By Robyn Doolittle
A man has been arrested in connection with death threats and hate literature found at Ryerson.
Kevin Haas, 21, has been charged with two counts of threatening death, and seven counts of mischief under $5,000. The Crown is seeking the attorney general’s approval to also charge Haas with hate crimes.
Haas is not a student at Ryerson, nor is he a member of the Ryerson community. “Haas has been a person of interest because of his relationship with a couple of people on campus,” said Det. Matt Moyer, the lead investigator in the case, at a press conference held at Ryerson yesterday. Throughout the years, members of Ryerson’s Jewish student group, Hillel knew of Haas from various non-Ryerson events. But the group is not acquainted with him.
Ryerson security had been on alert since late last week, when both the Arab and Muslim Student Associations found death threats slipped under their office doors. Nahla Darkazanli, president of the ASA, discovered a threatening flyer in her office on Thursday evening and immediately called Ahmed Arshi, president of the MSA.
|How it went down…|
|June 23 – Multifaith Centre is spray painted with the Jewish Star of David and the words “Die Muslim Die.”July – Posters threatening death are found around Jorgenson Hall. In one of the posters, a group calling itself “FBC Ridaz” takes responsibility for the June 23 spray paint. “Full Blooded Israelis Brigades,” took responsibility for another poster. More graffiti appears sporadically throughout the summer. August – Ahmed Arshi, president of the Muslim Student Association, finds a note in the group’s mailbox saying “Your president is next.” Oct. 14 – Group calling itself “Notorious Motionz” slips notes under the doors of the MSA and the Arab Student Association saying “Those who follow the Islam faith need to be killed in the worst possible way imaginable.” Oct. 18 – Morning – the ASA is informed by Ryerson Security that the sign by their office was defaced and removed. Oct. 18 – Evening – Ryerson Security catches Kevin Haas, 21, allegedly putting up inciteful literature by the ASA office. He is arrested at 7:25 p.m. and charged with seven counts of mischief under $5,000 and two counts of threatening death|
No one had been in the ASA office since the previous Tuesday. Friday morning, Arshi found the same flyer in his office. The presidents took the flyers to security together, and police were notified that afternoon.
The flyers display a black and white photo of a white male with a caption that says: “Those who follow the Islam faith need to be killed in the worst possible way imaginable.” Of all the hate literature left on campus, the most recent is by far the worst, according to Moyer.
When Darkazanli went to the ASA office Monday morning, her group’s signboard was gone and a message from security awaited her saying that the sign had been vandalized the day before. That night, two plainclothes security officers were patrolling the third floor of the Podium Building around 7:30 p.m.
They noticed a suspicious man pinning a flyer outside the ASA’s office. Security apprehended the man without a struggle. He was later handed over to Toronto police. Police are not seeking other suspects in the case.
But Haas’s mother Sonia is convinced there is more to the story. She said there may have been others involved who left her son to take the blame. Sonia said her son couldn’t have written the flyers the ASA and MSA received, although she said she has never seen them.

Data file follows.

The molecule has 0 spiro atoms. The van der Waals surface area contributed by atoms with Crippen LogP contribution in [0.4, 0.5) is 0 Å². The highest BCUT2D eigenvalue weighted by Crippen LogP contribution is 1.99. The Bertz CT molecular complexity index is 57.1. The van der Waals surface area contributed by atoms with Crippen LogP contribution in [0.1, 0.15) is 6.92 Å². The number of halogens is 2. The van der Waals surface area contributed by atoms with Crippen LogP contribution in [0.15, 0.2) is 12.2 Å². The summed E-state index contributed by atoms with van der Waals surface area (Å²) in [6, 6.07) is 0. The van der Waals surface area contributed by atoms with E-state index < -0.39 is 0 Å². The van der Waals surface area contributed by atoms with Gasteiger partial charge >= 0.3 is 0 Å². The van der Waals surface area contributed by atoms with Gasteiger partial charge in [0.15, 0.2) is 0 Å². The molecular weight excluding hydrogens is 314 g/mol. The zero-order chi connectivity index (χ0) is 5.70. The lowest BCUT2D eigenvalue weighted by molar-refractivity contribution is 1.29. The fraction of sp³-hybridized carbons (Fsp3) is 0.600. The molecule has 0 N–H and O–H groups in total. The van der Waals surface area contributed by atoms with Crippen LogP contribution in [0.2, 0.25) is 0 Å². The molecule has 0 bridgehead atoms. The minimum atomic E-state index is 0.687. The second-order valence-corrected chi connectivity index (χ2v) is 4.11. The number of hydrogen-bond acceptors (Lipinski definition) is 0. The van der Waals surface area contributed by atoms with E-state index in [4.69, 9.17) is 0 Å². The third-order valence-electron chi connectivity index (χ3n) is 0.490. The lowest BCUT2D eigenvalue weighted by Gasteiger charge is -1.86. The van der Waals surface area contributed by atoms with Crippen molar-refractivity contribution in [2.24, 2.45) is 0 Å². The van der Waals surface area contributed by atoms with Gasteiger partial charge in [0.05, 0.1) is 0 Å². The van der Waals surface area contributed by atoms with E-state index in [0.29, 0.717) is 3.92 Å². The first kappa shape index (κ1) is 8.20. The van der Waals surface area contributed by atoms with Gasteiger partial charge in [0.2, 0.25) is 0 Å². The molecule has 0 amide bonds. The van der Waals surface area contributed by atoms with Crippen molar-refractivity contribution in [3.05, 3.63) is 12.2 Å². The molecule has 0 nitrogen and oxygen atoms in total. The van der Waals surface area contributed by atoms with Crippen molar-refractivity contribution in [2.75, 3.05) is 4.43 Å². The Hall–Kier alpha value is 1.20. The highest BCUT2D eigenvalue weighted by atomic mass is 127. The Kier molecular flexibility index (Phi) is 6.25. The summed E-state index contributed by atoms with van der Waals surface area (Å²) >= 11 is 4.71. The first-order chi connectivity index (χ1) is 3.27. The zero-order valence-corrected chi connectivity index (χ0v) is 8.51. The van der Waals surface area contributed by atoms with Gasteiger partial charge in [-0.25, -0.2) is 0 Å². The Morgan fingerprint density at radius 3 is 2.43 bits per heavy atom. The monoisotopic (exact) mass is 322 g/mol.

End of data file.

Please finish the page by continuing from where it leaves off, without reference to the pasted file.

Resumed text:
After being held overnight on Monday, Haas appeared in court around 1 p.m. yesterday. He was escorted into the courtroom wearing a waist length, black leather jacket and dark, baggy jeans. His mother Sonia sat in the back right row. She wore a pair of large brown sunglasses that hid her eyes. She told reporters she is worried she will never be able to show her face in a synagogue because of the media coverage. Moyer sat with her and quietly answered her frequent questions during the proceedings.
Haas travelled to Israel this past summer and also started attending an Orthodox synagogue because he felt that conservative temples are becoming too reformed. Moyer’s investigation of the hate literature and threats at Ryerson leads back to last summer, when the campus was vandalized with anti-Islamic and anti-Semitic graffiti.
Racist posters were also found scattered throughout Jorgenson Hall. Late last June, the words “Die Muslim Die” and the Star of David were spray painted outside Ryerson’s Multifaith Centre.
Towards the end of July, hateful flyers were posted in Jorgenson by a group calling itself “FBC Ridaz.” In the flyers, the group took responsiblity for the previous month’s graffiti.
Another group posted hate literature that read: “The Islamic infidels have no belonging in Toronto and in the world at all. Islam is a disease that has made its way into the world and it must be eradicated.”
This group called itself the “Full Blooded Israelis Brigades.”
“Hopefully this guy is the one,” he said. “I really hope that it ends here.”
Last night Arshi headed to the Multifaith Centre to close another day of the Islamic holy month of Ramadan. He intended to tell the other MSA members the good news. But while he’s sure they’ll be happy, he knows the arrest will spark more questions; one of which he is sure will be, “was it a Jew?” He just wants to make it clear that “[Haas is just] one person, it’s not the Jewish faith.”
Despite Muslim-Jewish conflict in other parts of the world, the relationship between the campus religious groups is amicable, said Arshi. During the summer controversy, they stood as one against religious hate.
Hillel President Jon Vandersluis echoed Arshi by saying the Jewish student group condemned all the hateful acts on campus and said he’ll stand by his “Arab cousins.” Haas will appear in court again today for a bail hearing.